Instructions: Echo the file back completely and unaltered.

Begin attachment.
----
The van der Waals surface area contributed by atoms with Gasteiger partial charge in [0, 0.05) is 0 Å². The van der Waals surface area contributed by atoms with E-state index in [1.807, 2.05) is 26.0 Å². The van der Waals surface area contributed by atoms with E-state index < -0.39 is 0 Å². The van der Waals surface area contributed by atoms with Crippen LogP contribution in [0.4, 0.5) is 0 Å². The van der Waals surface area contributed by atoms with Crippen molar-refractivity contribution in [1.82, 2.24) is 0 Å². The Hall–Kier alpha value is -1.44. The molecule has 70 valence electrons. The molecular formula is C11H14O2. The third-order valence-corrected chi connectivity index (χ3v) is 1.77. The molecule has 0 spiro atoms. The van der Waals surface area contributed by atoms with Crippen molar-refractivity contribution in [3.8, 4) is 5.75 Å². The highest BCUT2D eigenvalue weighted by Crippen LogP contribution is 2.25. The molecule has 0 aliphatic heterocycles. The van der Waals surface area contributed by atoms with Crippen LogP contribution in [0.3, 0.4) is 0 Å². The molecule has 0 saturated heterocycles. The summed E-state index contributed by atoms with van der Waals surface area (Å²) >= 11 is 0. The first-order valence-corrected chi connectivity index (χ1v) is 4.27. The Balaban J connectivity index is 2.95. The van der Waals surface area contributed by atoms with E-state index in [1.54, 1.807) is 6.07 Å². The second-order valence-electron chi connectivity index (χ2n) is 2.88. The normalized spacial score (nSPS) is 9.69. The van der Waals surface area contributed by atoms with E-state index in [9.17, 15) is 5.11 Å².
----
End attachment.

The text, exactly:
The van der Waals surface area contributed by atoms with Gasteiger partial charge in [0, 0.05) is 0 Å². The van der Waals surface area contributed by atoms with E-state index in [1.807, 2.05) is 26.0 Å². The van der Waals surface area contributed by atoms with E-state index < -0.39 is 0 Å². The van der Waals surface area contributed by atoms with Crippen LogP contribution in [0.4, 0.5) is 0 Å². The van der Waals surface area contributed by atoms with Crippen molar-refractivity contribution in [1.82, 2.24) is 0 Å². The Hall–Kier alpha value is -1.44. The molecule has 70 valence electrons. The molecular formula is C11H14O2. The third-order valence-corrected chi connectivity index (χ3v) is 1.77. The molecule has 0 spiro atoms. The van der Waals surface area contributed by atoms with Crippen molar-refractivity contribution in [3.8, 4) is 5.75 Å². The highest BCUT2D eigenvalue weighted by Crippen LogP contribution is 2.25. The molecule has 0 aliphatic heterocycles. The van der Waals surface area contributed by atoms with Crippen LogP contribution in [0.3, 0.4) is 0 Å². The molecule has 0 saturated heterocycles. The summed E-state index contributed by atoms with van der Waals surface area (Å²) >= 11 is 0. The first-order valence-corrected chi connectivity index (χ1v) is 4.27. The Balaban J connectivity index is 2.95. The van der Waals surface area contributed by atoms with E-state index in [1.54, 1.807) is 6.07 Å². The second-order valence-electron chi connectivity index (χ2n) is 2.88. The normalized spacial score (nSPS) is 9.69. The van der Waals surface area contributed by atoms with E-state index in [9.17, 15) is 5.11 Å².